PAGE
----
It was a very difficult year. Money was scarce. People were nervous. There was a lot of anarchy in the true sense of the word and there was a lot of hope. The hope really started to dissipate in the spring and summer of 1980. The mullahs consolidated power. I remember Bani Sadr giving history lessons on tv: how the Russian Revolution was hijacked by the Bolsheviks. It was so obvious what he was trying to tell people, but he was also complicit from the beginning. The mullahs had supported his presidential bid.
I will never forget the moment when I walked up the hill to television (where I worked) and heard that the 'sister' had to go home and change her clothes. I had been working there already for many months, and the guard was very embarrassed as he knew me and we were friendly. I was wearing a scarf, but now I needed a long shirt that covered my rear end. I stamped down the hill in absolute fury and for some reason felt terribly humiliated. It was very hot that day too. It was summer, probably in August that policy was implemented. All women who worked in government buildings had to observe hejab - dress code.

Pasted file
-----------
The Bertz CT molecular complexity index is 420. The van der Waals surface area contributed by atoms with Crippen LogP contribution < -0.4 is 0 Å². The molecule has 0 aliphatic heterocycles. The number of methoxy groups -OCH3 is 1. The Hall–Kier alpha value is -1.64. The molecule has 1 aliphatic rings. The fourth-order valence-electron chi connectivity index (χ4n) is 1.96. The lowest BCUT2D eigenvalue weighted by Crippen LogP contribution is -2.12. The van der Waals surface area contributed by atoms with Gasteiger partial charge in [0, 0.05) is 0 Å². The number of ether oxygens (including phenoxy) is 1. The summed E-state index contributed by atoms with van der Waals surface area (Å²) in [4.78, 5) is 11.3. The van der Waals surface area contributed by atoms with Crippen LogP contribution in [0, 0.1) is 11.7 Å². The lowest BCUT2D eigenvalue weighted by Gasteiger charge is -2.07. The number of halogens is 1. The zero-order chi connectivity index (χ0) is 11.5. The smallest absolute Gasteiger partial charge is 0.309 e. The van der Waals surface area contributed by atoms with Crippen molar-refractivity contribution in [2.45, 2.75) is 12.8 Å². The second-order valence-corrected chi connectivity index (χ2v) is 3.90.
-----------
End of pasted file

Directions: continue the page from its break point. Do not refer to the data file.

Wow, that was really interesting. I have so many questions to ask now. You bring up something interesting. We tend to think of the revolution in Iran as an Islamic one, but the reality is that there were many different factions (including Communists) involved in the overthrow of the Shah. So you were in Iran as the revolution was "Islamifying." In addition to the hejab, what would you say was the most striking example of the change from secular rule to Islamic rule?
It was not an Islamic revolution but it had an Islamic leader in the tradition of Iran; a charismatic leader and that was Khomeni. He was a magnetic personality and many gravitated toward him. But yes, the 'people' did not give up their power to the mullahs all at once. It was a consolidation of power in areas the previous government had ruled, such as television and the secret police, and required additionally the formation of the Revolutionary Guards and other supportive and intimidating structures. Mullahs executed a lot of people that year. I met and interviewed Judge Khalkhali, also known as Judge Blood. Quite an experience.